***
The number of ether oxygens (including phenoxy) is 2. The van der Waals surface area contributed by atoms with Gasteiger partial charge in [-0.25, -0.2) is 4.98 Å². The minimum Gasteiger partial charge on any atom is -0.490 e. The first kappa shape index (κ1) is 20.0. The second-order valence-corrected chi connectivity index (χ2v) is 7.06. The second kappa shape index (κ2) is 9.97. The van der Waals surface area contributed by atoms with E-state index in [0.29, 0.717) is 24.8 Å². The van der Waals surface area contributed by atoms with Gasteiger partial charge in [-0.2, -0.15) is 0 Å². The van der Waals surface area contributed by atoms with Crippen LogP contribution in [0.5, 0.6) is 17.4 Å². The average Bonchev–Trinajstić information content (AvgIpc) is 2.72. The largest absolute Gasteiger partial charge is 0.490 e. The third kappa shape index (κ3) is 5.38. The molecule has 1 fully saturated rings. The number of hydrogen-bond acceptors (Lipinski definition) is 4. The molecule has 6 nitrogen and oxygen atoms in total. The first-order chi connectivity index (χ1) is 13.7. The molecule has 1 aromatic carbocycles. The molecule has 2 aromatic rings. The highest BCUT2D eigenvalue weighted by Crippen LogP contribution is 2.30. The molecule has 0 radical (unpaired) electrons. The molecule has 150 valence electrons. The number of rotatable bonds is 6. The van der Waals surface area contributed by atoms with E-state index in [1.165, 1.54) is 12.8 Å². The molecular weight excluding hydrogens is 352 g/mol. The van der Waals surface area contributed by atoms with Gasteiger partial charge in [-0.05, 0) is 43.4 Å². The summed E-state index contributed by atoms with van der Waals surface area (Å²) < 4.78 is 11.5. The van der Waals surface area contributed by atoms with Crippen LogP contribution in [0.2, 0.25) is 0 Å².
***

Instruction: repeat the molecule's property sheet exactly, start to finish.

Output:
The number of ether oxygens (including phenoxy) is 2. The van der Waals surface area contributed by atoms with Gasteiger partial charge in [-0.25, -0.2) is 4.98 Å². The minimum Gasteiger partial charge on any atom is -0.490 e. The first kappa shape index (κ1) is 20.0. The second-order valence-corrected chi connectivity index (χ2v) is 7.06. The second kappa shape index (κ2) is 9.97. The van der Waals surface area contributed by atoms with E-state index in [0.29, 0.717) is 24.8 Å². The van der Waals surface area contributed by atoms with Gasteiger partial charge in [-0.2, -0.15) is 0 Å². The van der Waals surface area contributed by atoms with Crippen LogP contribution in [0.5, 0.6) is 17.4 Å². The average Bonchev–Trinajstić information content (AvgIpc) is 2.72. The largest absolute Gasteiger partial charge is 0.490 e. The third kappa shape index (κ3) is 5.38. The molecule has 1 fully saturated rings. The number of hydrogen-bond acceptors (Lipinski definition) is 4. The molecule has 6 nitrogen and oxygen atoms in total. The first-order chi connectivity index (χ1) is 13.7. The molecule has 1 aromatic carbocycles. The molecule has 2 aromatic rings. The highest BCUT2D eigenvalue weighted by Crippen LogP contribution is 2.30. The molecule has 0 radical (unpaired) electrons. The molecule has 150 valence electrons. The number of rotatable bonds is 6. The van der Waals surface area contributed by atoms with E-state index in [1.165, 1.54) is 12.8 Å². The molecular weight excluding hydrogens is 352 g/mol. The van der Waals surface area contributed by atoms with Gasteiger partial charge in [-0.05, 0) is 43.4 Å². The summed E-state index contributed by atoms with van der Waals surface area (Å²) < 4.78 is 11.5. The van der Waals surface area contributed by atoms with Crippen LogP contribution in [0.2, 0.25) is 0 Å².